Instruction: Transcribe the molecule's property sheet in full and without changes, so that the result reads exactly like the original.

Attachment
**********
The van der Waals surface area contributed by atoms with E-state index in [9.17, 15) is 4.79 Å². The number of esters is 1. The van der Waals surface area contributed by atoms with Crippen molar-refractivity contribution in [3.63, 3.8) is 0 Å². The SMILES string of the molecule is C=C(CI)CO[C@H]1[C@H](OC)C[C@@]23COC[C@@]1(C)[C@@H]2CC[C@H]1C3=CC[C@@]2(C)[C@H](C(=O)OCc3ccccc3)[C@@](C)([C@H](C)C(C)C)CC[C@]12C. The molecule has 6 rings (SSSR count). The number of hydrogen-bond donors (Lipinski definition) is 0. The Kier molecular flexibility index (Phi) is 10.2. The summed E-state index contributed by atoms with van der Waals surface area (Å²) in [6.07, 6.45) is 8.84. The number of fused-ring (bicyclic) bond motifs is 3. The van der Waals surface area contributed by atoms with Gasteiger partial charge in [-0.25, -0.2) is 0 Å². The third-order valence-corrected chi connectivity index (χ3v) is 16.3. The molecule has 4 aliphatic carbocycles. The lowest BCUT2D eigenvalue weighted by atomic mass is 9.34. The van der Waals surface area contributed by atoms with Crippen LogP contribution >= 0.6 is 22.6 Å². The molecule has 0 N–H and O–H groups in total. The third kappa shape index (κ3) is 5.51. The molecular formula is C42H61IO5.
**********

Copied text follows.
The van der Waals surface area contributed by atoms with E-state index in [9.17, 15) is 4.79 Å². The number of esters is 1. The van der Waals surface area contributed by atoms with Crippen molar-refractivity contribution in [3.63, 3.8) is 0 Å². The SMILES string of the molecule is C=C(CI)CO[C@H]1[C@H](OC)C[C@@]23COC[C@@]1(C)[C@@H]2CC[C@H]1C3=CC[C@@]2(C)[C@H](C(=O)OCc3ccccc3)[C@@](C)([C@H](C)C(C)C)CC[C@]12C. The molecule has 6 rings (SSSR count). The number of hydrogen-bond donors (Lipinski definition) is 0. The Kier molecular flexibility index (Phi) is 10.2. The summed E-state index contributed by atoms with van der Waals surface area (Å²) in [6.07, 6.45) is 8.84. The number of fused-ring (bicyclic) bond motifs is 3. The van der Waals surface area contributed by atoms with Gasteiger partial charge in [-0.25, -0.2) is 0 Å². The third-order valence-corrected chi connectivity index (χ3v) is 16.3. The molecule has 4 aliphatic carbocycles. The lowest BCUT2D eigenvalue weighted by atomic mass is 9.34. The van der Waals surface area contributed by atoms with Crippen LogP contribution >= 0.6 is 22.6 Å². The molecule has 0 N–H and O–H groups in total. The third kappa shape index (κ3) is 5.51. The molecular formula is C42H61IO5.